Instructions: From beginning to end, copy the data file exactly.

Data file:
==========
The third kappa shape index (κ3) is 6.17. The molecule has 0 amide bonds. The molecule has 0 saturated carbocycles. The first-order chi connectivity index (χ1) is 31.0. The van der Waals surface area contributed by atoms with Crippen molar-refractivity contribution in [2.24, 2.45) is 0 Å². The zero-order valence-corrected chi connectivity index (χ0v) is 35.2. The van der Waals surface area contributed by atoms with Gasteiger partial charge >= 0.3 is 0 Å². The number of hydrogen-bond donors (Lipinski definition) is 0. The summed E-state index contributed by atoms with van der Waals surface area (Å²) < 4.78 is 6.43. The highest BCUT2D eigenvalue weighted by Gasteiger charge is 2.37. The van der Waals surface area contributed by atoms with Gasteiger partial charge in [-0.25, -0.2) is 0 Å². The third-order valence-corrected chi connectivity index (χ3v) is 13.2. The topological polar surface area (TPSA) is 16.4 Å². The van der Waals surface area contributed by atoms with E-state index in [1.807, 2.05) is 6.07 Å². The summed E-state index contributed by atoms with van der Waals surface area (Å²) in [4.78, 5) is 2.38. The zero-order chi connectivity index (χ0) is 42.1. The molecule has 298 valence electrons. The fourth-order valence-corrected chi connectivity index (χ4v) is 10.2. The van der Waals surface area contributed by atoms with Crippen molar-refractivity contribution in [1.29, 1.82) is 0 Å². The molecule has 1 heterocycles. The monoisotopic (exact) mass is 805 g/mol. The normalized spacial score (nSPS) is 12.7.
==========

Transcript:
The third kappa shape index (κ3) is 6.17. The molecule has 0 amide bonds. The molecule has 0 saturated carbocycles. The first-order chi connectivity index (χ1) is 31.0. The van der Waals surface area contributed by atoms with Crippen molar-refractivity contribution in [2.24, 2.45) is 0 Å². The zero-order valence-corrected chi connectivity index (χ0v) is 35.2. The van der Waals surface area contributed by atoms with Gasteiger partial charge >= 0.3 is 0 Å². The number of hydrogen-bond donors (Lipinski definition) is 0. The summed E-state index contributed by atoms with van der Waals surface area (Å²) < 4.78 is 6.43. The highest BCUT2D eigenvalue weighted by Gasteiger charge is 2.37. The van der Waals surface area contributed by atoms with Gasteiger partial charge in [-0.25, -0.2) is 0 Å². The third-order valence-corrected chi connectivity index (χ3v) is 13.2. The topological polar surface area (TPSA) is 16.4 Å². The van der Waals surface area contributed by atoms with E-state index in [1.807, 2.05) is 6.07 Å². The summed E-state index contributed by atoms with van der Waals surface area (Å²) in [4.78, 5) is 2.38. The zero-order chi connectivity index (χ0) is 42.1. The molecule has 298 valence electrons. The fourth-order valence-corrected chi connectivity index (χ4v) is 10.2. The van der Waals surface area contributed by atoms with Crippen molar-refractivity contribution in [1.29, 1.82) is 0 Å². The molecule has 1 heterocycles. The monoisotopic (exact) mass is 805 g/mol. The normalized spacial score (nSPS) is 12.7.